“This was the first time in eight years that I made a mistake with a Salchow, so I thought we might not get a good score, and it would be my fault,” Kihara said.

Miura and Kihara entered the competition ranked No. 1 in the world by best scores this season ahead of Knierim and Frazier, who in March became the first U.S. pair to win a world title since 1979.

Last season, Miura and Kihara became the second Japanese pair to make a Grand Prix podium and to earn a world championships medal. Their ascension helped Japan win its first Olympic figure skating team event medal in February (a bronze that could be upgraded to gold pending the Kamila Valiyeva case).

In Grand Prix Final history, Japan had won 11 gold medals and 40 total medals, all in singles, before this breakthrough.

Knierim and Frazier, already the first U.S. pair to compete in the Grand Prix Final since 2015, became the first U.S. pair to win a Grand Prix Final medal. The Final has been held annually since 1996, though it was canceled the last two seasons due to the coronavirus pandemic.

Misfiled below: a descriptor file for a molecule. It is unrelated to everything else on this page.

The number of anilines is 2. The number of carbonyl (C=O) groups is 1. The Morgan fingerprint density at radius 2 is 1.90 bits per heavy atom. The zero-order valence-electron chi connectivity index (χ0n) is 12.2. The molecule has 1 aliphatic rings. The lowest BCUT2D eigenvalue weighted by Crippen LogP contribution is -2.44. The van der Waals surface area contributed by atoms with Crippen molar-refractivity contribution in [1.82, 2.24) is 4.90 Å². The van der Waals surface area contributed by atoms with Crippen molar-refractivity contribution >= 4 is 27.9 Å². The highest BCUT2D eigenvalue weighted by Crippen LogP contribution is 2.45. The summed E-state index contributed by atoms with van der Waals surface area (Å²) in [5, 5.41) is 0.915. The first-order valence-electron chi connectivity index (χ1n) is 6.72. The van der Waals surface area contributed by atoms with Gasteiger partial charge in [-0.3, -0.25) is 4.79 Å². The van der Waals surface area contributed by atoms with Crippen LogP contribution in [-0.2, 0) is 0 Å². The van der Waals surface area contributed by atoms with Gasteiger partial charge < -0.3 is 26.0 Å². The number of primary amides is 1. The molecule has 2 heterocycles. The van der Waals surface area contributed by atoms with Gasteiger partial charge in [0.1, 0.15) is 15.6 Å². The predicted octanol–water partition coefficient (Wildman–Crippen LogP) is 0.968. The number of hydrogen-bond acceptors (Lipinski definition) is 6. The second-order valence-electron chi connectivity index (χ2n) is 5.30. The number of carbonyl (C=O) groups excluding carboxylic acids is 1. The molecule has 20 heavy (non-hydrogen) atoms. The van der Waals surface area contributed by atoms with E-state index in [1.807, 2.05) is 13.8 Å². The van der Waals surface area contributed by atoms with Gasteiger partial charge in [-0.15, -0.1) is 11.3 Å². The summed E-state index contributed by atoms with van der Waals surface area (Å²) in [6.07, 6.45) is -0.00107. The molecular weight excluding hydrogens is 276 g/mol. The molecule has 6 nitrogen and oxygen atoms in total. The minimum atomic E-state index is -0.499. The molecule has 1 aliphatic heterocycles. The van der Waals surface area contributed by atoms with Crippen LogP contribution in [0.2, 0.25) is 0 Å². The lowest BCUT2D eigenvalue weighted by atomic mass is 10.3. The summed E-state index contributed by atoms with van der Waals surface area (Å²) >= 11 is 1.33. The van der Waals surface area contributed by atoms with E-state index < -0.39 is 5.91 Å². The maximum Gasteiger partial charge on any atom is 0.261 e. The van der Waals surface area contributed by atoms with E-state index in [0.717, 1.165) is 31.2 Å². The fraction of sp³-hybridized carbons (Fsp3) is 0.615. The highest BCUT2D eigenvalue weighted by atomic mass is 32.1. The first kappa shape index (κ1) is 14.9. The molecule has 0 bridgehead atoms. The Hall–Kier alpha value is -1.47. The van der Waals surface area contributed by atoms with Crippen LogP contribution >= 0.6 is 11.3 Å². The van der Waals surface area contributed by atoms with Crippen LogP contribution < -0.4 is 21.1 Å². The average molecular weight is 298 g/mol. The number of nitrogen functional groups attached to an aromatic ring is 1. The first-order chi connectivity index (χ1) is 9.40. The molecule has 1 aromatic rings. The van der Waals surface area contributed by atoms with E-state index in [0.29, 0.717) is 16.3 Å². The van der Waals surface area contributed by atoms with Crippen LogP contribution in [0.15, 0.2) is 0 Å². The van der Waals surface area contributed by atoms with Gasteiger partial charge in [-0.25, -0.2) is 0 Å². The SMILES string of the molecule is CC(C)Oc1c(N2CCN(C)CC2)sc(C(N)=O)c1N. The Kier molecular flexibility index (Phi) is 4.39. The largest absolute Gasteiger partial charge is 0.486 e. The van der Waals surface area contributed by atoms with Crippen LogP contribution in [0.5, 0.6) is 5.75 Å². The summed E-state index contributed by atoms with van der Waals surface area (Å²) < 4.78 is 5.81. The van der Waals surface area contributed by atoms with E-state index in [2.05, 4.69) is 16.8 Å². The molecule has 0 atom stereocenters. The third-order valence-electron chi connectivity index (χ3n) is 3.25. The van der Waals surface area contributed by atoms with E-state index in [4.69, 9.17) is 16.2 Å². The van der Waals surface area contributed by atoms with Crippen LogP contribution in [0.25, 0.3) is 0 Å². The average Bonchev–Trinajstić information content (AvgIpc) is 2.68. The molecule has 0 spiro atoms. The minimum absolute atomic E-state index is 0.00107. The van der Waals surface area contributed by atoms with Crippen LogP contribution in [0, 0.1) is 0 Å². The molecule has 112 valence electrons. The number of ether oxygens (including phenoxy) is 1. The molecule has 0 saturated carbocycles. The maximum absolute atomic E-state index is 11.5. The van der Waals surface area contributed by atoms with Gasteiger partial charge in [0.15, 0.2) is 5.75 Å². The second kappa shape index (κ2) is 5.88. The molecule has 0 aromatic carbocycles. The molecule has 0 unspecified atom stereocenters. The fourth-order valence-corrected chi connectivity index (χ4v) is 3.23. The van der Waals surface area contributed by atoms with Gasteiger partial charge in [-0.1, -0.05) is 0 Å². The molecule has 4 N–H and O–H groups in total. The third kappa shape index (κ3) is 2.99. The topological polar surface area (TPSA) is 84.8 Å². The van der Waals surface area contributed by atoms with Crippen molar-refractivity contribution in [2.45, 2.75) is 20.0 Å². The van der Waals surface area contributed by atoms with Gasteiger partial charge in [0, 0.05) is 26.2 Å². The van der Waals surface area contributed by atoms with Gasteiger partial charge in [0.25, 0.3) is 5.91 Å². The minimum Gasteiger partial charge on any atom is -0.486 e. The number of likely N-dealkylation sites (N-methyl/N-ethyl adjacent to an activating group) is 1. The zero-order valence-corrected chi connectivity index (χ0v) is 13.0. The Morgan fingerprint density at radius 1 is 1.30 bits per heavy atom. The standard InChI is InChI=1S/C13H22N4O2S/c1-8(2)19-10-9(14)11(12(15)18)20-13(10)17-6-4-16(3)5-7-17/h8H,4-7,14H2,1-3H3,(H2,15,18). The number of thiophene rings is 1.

Miura and Kihara and Knierim and Frazier ascended to the top of the sport while the top five teams from the Olympics from Russia and China have not competed internationally since the Winter Games.

All Russian skaters are ineligible for international competition due to the war in Ukraine. China’s pairs, including Olympic champions Sui Wenjing and Han Cong, didn’t enter last March’s worlds and did not compete in the fall Grand Prix Series.

Later Friday, world champion Kaori Sakamoto of Japan led the women’s short program with 75.86 points, 1.28 ahead of countrywoman Mai Mihara. American Isabeau Levito, the 15-year-old world junior champion, was fifth of six skaters in her Grand Prix Final debut.